C# Nested Switch Statement

Use nested switch statements to perform more complicated logic with switch.
Nested switch. A switch can be nested. This sometimes achieves performance gains in methods that must search many values in a loop. We can search for a constant string or pattern in an array. Nested switches handle two patterns with jump tables.Switch
Example. When you apply the switch selection statement, the switch expression is evaluated. Its actual value is adjusted to point to an offset in the intermediate language. It essentially provides a tiny hash table implemented with jump tables.

ContainsChars: This returns a boolean value. This indicates whether the constant string was found in a case-insensitive way in the source string.

Bool MethodSwitch Char

Here: We search for the four characters "gzip" in that order in a case-insensitive way. We use four nested switch statements in a loop.

Note: We treat the current character based on the induction variable loop index. We then check the next three characters.

Main: This provides a basic correctness check that shows that the method works. Having a correct method is important.

C# program that uses nested switch statements using System; class Program { static bool ContainsChars(string value) { // // Uses three nested switch statements in a loop to scan character patterns. // for (int i = 0; i < value.Length - 3; i++) { switch (value[i]) { case 'g': case 'G': switch (value[i + 1]) { case 'z': case 'Z': switch (value[i + 2]) { case 'i': case 'I': switch (value[i + 3]) { case 'p': case 'P': return true; } break; } break; } break; } } return false; } static void Main() { // // Test the output of the nested switch method. // Console.WriteLine(ContainsChars("GZip")); Console.WriteLine(ContainsChars("deflate, gzip")); Console.WriteLine(ContainsChars("zgip")); Console.WriteLine(ContainsChars("Gzi")); } } Output True True False False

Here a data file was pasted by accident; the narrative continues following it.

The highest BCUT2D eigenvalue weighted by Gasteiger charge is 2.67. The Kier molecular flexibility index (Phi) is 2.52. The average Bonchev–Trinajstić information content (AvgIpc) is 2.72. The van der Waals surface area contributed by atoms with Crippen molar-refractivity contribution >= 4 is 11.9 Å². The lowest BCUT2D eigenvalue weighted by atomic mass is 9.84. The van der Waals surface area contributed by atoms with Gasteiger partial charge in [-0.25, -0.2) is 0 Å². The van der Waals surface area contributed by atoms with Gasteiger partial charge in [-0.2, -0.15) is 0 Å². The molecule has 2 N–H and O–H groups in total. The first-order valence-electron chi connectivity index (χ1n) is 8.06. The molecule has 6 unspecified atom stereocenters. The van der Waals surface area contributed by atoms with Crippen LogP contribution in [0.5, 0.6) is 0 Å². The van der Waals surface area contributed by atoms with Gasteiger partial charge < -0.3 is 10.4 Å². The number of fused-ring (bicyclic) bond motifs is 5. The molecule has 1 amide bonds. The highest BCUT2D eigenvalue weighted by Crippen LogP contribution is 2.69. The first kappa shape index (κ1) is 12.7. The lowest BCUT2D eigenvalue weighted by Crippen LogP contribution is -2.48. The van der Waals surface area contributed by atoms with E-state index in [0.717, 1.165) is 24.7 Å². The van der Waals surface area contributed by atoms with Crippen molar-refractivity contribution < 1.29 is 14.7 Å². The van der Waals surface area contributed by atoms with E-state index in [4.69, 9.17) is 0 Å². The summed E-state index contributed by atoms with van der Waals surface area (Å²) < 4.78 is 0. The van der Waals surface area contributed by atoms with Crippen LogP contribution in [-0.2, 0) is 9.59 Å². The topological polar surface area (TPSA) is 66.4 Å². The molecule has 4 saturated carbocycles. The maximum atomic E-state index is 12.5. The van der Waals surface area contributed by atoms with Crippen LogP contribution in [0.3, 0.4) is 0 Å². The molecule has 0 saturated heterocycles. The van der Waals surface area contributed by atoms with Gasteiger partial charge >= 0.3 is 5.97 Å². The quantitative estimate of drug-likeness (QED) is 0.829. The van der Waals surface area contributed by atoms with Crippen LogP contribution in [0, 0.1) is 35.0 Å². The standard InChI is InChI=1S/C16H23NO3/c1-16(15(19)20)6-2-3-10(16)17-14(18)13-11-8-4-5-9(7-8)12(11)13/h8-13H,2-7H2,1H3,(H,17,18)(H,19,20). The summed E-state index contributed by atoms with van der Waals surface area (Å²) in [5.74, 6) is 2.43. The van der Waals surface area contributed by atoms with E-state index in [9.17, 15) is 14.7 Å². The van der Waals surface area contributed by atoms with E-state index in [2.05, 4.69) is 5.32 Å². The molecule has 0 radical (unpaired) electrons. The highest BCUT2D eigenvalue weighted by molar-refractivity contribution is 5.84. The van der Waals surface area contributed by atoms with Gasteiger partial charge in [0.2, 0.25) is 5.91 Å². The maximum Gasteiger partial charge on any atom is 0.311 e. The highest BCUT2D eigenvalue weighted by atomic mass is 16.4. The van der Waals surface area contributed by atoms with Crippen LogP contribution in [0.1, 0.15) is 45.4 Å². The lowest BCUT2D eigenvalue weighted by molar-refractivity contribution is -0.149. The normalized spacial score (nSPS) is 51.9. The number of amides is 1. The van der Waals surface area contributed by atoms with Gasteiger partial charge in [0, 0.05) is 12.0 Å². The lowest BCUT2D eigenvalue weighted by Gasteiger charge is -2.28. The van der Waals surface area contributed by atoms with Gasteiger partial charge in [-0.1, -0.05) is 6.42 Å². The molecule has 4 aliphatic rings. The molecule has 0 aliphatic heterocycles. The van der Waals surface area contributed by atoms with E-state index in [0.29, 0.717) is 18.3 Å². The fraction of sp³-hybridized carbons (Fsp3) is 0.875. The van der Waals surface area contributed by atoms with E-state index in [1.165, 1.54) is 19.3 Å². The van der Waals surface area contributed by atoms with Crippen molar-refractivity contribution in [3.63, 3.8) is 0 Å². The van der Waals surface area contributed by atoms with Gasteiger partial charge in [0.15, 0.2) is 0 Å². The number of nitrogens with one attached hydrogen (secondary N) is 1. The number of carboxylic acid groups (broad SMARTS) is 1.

Discussion. This method is not usually an ideal way to check for a substring inside another string case-insensitively. Most developers will prefer to use the IndexOf method and pass StringComparison.OrdinalIgnoreCase.IndexOfStringComparison, StringComparer
However, the method here can scan the strings encountered on the Internet from browsers in about 4.13 nanoseconds, rather than 87.09 nanoseconds. This makes it about 21 times faster.

Also: A method that uses if-statements instead of the nested switch statements is about 0.3 nanoseconds slower per call.

Boyer-Moore: Another option is the Boyer-Moore string search. This skips ahead once an invalid character is found.

Summary. We looked at a nested char switch statement. It is possible to build a method that uses several switch statements inside each other to have better performance in the method body at the cost of more apparent complexity.
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